Even with limitations, business users are finding ways to utilize tablets. In some ways, this validates Cisco's (Nasdaq: CSCO  ) recent foray into the field. The company could never reach the same level of easy usability as an iPad, but Cisco's Cius tablet has a much broader vision. Cisco's aim is to be much more than a business tablet -- it wants to replace your PC. Ultimately, the company wants to use virtualization software to make the Cius a "thin client," a window into the same PC environment business users ultimately demand. If AT&T's statements illustrate businesses opening up to the idea of tablets, Cisco could be the best positioned to strike at the market.

Winners and losers in the world of tablets
Microsoft shareholders would be deservedly misty-eyed if these tablet trends took. The company spent more than a decade developing tablet concepts, with little success to show for their efforts. In the end, pushing a full featured operating system at tablets has proven sub-optimal. Cisco's Cius could be successful because it uses Google's (Nasdaq: GOOG  ) Android as a base operating system, but could connect to remote PC's when users are at desks and can connect keyboards and mice for precision control.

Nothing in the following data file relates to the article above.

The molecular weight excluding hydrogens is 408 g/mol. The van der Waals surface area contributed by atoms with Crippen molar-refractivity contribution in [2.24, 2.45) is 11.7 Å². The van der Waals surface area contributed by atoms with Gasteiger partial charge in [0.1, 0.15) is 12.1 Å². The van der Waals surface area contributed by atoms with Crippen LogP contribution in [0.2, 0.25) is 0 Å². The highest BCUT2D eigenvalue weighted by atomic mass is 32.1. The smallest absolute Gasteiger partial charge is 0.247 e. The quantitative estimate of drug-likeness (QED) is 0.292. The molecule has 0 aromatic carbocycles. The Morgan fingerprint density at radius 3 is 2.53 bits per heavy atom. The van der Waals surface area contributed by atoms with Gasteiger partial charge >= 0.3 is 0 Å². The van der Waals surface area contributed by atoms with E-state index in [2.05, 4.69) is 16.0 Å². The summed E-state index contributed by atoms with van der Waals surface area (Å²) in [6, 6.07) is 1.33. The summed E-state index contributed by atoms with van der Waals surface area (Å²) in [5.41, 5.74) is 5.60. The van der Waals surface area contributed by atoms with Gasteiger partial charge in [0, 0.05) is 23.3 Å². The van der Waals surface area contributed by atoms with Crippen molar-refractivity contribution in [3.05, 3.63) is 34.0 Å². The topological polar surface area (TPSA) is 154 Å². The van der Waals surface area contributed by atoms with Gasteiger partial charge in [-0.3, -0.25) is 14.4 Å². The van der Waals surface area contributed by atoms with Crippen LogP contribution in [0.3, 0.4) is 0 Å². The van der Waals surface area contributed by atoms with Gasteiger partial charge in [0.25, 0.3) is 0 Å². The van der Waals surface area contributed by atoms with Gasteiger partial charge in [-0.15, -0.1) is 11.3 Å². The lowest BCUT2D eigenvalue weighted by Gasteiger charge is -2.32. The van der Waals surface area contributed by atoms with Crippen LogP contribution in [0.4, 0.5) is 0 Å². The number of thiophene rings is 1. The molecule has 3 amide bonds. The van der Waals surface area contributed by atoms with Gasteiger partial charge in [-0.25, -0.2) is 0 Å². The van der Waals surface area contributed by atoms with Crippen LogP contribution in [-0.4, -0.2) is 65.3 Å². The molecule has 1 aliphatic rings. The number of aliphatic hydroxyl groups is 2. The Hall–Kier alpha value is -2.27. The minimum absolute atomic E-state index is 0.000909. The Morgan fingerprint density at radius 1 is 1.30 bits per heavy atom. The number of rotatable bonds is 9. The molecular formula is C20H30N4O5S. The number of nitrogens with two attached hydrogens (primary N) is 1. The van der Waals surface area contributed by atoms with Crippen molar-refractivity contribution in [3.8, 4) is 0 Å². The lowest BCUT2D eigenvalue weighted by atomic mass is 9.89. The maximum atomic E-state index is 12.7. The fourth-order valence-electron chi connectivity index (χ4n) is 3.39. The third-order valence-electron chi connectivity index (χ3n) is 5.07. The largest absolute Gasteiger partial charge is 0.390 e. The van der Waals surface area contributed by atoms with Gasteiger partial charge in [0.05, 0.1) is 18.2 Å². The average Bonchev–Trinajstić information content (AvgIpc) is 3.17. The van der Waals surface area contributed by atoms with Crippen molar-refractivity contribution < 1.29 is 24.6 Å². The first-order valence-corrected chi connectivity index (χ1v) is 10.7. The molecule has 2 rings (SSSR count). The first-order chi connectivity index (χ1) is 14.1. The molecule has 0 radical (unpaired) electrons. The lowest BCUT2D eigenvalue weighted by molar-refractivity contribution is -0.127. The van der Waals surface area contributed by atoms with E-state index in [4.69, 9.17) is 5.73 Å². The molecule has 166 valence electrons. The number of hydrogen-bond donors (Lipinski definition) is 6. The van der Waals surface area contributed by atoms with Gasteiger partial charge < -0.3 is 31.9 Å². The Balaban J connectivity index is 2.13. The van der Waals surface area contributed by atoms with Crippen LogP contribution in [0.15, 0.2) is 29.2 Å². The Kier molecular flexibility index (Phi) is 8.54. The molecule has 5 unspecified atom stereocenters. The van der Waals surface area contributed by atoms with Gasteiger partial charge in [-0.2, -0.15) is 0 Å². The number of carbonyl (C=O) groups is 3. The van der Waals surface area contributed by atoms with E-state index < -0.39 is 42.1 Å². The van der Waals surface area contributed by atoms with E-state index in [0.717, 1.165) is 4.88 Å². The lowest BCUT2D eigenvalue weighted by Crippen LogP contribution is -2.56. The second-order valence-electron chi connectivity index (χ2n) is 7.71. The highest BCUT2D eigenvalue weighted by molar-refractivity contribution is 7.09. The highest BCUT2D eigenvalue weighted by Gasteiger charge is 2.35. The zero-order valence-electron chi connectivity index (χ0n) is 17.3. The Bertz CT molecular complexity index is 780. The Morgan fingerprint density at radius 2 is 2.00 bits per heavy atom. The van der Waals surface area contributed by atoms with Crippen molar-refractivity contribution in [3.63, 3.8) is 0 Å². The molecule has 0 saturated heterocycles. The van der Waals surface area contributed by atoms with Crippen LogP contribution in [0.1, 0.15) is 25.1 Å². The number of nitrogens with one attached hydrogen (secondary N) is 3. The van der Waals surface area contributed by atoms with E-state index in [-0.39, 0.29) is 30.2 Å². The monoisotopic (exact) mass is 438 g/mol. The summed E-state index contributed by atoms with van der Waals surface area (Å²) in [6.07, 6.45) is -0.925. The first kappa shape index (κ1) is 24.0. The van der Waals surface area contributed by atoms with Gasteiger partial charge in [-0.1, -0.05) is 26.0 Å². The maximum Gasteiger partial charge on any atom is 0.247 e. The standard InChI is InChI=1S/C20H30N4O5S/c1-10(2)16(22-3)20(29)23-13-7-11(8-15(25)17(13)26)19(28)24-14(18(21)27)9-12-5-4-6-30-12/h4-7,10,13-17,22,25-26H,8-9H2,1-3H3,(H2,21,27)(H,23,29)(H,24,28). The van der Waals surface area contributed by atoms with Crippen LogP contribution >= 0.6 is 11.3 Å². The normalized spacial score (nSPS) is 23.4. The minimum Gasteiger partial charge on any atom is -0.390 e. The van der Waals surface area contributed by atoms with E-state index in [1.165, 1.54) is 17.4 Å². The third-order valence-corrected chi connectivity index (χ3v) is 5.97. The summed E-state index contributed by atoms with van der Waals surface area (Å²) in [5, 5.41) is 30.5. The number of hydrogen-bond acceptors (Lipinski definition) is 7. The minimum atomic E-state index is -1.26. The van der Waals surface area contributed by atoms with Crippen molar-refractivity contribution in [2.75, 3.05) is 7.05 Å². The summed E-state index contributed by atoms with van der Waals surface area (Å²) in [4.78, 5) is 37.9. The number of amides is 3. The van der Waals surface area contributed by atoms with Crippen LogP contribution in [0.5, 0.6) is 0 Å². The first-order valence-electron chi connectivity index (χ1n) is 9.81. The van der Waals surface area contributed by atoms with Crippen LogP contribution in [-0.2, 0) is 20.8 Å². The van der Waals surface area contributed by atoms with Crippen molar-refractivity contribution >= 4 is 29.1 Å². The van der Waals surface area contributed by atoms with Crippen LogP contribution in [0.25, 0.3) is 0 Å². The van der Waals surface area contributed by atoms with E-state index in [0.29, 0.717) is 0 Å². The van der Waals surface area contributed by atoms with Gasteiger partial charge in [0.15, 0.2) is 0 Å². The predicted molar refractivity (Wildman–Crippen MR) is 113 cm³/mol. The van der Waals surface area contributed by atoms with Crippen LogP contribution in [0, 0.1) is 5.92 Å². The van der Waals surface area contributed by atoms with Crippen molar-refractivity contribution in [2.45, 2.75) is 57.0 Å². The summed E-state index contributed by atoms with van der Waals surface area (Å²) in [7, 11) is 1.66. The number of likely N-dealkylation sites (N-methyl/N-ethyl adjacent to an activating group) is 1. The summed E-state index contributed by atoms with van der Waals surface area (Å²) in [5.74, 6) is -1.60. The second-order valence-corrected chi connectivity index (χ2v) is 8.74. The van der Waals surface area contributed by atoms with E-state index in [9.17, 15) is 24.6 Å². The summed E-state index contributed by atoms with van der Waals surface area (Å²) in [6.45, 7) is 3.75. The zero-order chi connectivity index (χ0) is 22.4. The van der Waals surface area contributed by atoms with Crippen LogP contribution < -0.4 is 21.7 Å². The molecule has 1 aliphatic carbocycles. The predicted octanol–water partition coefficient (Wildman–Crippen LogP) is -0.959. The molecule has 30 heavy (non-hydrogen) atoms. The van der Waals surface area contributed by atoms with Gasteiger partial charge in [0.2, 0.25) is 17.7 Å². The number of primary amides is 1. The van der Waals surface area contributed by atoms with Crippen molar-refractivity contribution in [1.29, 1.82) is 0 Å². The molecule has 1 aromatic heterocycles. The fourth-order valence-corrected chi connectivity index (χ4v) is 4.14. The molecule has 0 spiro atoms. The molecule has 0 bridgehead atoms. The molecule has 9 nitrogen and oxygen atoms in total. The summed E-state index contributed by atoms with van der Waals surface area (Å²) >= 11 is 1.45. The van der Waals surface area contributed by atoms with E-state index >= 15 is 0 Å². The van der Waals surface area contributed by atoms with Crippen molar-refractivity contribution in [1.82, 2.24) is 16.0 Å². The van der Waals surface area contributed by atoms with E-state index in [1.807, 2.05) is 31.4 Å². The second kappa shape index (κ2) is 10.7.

On the winner side, desktop virtualization makers stand to gain. Both VMWare (NYSE: VMW  ) and Citrix (Nasdaq: CTXS  ) could see boosts from tablets acting as "thin clients."

AT&T citing an "encouraging" level of business interest for the iPad is hardly the information that strong investing decisions are made of. However, as more tablets roll out the door, pay close attention to whether Cisco's vision can gain traction. If tablet computing can make sense for business users, there are many companies other than Apple that stand to see huge gains.

Eric Bleeker owns shares of Cisco. Microsoft is a Motley Fool Inside Value selection. Google and Vmware are Motley Fool Rule Breakers recommendations. Apple is a Motley Fool Stock Advisor pick. Motley Fool Options has recommended a diagonal call position on Microsoft. The Fool owns shares of Google. Try any of our Foolish newsletters today, free for 30 days. The Motley Fool has a disclosure policy.